Featured Research

from universities, journals, and other organizations

Tropical Ocean Warming Drives Recent Northern Hemisphere Climate Change

Date:
April 6, 2001
Source:
National Center For Atmospheric Research
Summary:
A progressive warming of tropical oceans, likely due to the buildup of greenhouse gases in the atmosphere, is driving major climate changes observed in the Northern Hemisphere since 1950, according to a new study published in the April 6 issue of the journal Science.

BOULDER -- A progressive warming of tropical oceans, likely due to the buildup of greenhouse gases in the atmosphere, is driving major climate changes observed in the Northern Hemisphere since 1950, according to a new study published in the April 6 issue of the journal Science.

Related Articles


"We believe the link between tropical ocean warming and the Northern Hemisphere climate trend may be a signal of human-induced climate change that has just begun to emerge in the last 50 years," say lead authors James Hurrell of the National Center for Atmospheric Research (NCAR) and Martin Hoerling of the Commerce Department's National Oceanic and Atmospheric Administration (NOAA).

The key player in this climate trend is the North Atlantic Oscillation (NAO), an atmospheric pressure seesaw between Iceland at one end and Spain and Portugal at the other.

Studies of predicted early impacts of increased greenhouse gases have shown a warming trend in the tropical oceans. Observations have revealed such a trend beginning around 1950. By analyzing results of a number of experiments using global climate models, Hoerling and Hurrell have found a correlation between these warmer sea-surface temperatures and climate changes in the Northern Hemisphere winter over the same period.

The experiment indicates that warmer waters, especially in the Pacific and Indian Oceans, produce more equatorial rain, which heats the tropical atmosphere. "It turns out that this exerts a strong control on the atmospheric pressure pattern and winds over the North Atlantic and North Pacific," says Hoerling, of NOAA's Climate Diagnostics Center. "In fact, it has forced the NAO to maintain a single phase in recent decades." Resulting changes in circulation have warmed land surfaces and shifted storm tracks farther north.

"The Northern Hemisphere surface temperature has shown a warming trend over the past several decades to values that are perhaps unprecedented over the past 1,000 years," write the authors, and the NAO change has been a key player in this.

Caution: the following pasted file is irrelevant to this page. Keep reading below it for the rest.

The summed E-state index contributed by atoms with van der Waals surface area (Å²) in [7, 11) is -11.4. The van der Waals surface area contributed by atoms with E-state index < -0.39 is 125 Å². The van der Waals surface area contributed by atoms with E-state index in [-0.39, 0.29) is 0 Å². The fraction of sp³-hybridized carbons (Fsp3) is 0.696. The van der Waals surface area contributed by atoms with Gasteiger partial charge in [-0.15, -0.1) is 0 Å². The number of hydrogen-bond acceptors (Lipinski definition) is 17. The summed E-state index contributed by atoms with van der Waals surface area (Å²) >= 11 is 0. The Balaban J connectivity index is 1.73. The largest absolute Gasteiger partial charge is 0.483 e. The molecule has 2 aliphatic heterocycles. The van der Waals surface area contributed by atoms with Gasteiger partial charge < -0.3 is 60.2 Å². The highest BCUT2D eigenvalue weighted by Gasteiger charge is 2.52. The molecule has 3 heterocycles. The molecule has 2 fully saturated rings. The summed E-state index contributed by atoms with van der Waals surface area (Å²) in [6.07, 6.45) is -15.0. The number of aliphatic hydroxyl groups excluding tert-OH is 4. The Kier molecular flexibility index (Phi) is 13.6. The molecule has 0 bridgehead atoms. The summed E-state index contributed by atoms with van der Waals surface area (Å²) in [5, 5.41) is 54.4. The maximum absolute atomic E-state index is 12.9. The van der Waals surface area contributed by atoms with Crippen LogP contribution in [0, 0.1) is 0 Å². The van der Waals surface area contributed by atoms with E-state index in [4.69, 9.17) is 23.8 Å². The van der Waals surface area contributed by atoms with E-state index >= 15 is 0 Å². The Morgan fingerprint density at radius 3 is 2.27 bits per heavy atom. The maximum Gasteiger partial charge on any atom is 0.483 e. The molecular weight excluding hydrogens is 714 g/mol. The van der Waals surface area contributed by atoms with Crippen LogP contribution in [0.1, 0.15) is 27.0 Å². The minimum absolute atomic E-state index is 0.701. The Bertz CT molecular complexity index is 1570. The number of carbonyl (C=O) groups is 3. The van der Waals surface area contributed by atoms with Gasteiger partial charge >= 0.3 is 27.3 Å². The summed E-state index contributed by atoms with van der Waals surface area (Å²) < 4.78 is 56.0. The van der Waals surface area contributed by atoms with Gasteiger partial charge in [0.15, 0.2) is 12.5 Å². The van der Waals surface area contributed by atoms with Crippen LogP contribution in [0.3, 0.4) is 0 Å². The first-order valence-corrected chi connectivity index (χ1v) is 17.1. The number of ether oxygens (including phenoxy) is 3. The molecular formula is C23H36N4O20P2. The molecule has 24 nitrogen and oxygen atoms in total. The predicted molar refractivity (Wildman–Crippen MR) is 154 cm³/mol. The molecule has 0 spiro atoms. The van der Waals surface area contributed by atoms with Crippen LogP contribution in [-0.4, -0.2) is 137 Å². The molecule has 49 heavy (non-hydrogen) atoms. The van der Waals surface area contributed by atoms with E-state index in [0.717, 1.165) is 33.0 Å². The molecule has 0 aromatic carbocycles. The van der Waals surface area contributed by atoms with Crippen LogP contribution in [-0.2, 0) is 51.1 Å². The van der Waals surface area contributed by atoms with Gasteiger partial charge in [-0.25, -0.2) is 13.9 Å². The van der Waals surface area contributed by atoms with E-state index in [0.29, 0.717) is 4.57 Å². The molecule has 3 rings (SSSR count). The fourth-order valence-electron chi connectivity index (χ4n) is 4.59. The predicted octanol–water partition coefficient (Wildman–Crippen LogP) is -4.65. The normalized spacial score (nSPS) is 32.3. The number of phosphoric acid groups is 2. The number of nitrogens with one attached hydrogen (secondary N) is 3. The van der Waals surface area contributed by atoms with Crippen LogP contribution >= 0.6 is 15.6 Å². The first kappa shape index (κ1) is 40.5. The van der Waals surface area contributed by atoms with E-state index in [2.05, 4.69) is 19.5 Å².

Gradually, additional effects on climate have emerged. Winters in northern Europe and Scandinavia have grown wetter, while those in southern Europe and the Middle East have become dryer. European farmers have encountered an earlier and longer growing season. The habitats and life cycles of many marine and terrestrial species have changed.

Hoerling and Hurrell are now trying to find the physical mechanism that accounts for the tropical oceans' long-distance effects on northern atmospheric circulation. A critical component is the NAO, which controls winter weather in Europe and over much of the Northern Hemisphere.

"Until recently scientists believed the NAO was entirely chaotic, random, and unpredictable," says Hurrell. "No one paid much attention to it." All that changed in 1995 when Hurrell found that the NAO's winter-to-winter variations cloaked an underlying trend extending over several decades. That trend was soon correlated to changes in weather, agriculture, and wildlife from Canada to Siberia and from the Arctic to northern Africa.

Through the 1980s and 1990s, the NAO entered and maintained a largely "positive" phase characterized by stronger-than-average westerly winds across the middle latitudes of the Atlantic Ocean and into Europe, southerly flow over the eastern United States, and northerly flow across western Greenland, the Canadian Arctic, and the Mediterranean. Building on several attempts to explain the shift from its "negative" phase during the 1950s and 1960s, Hoerling and Hurrell have now found warming tropical oceans to be the driver.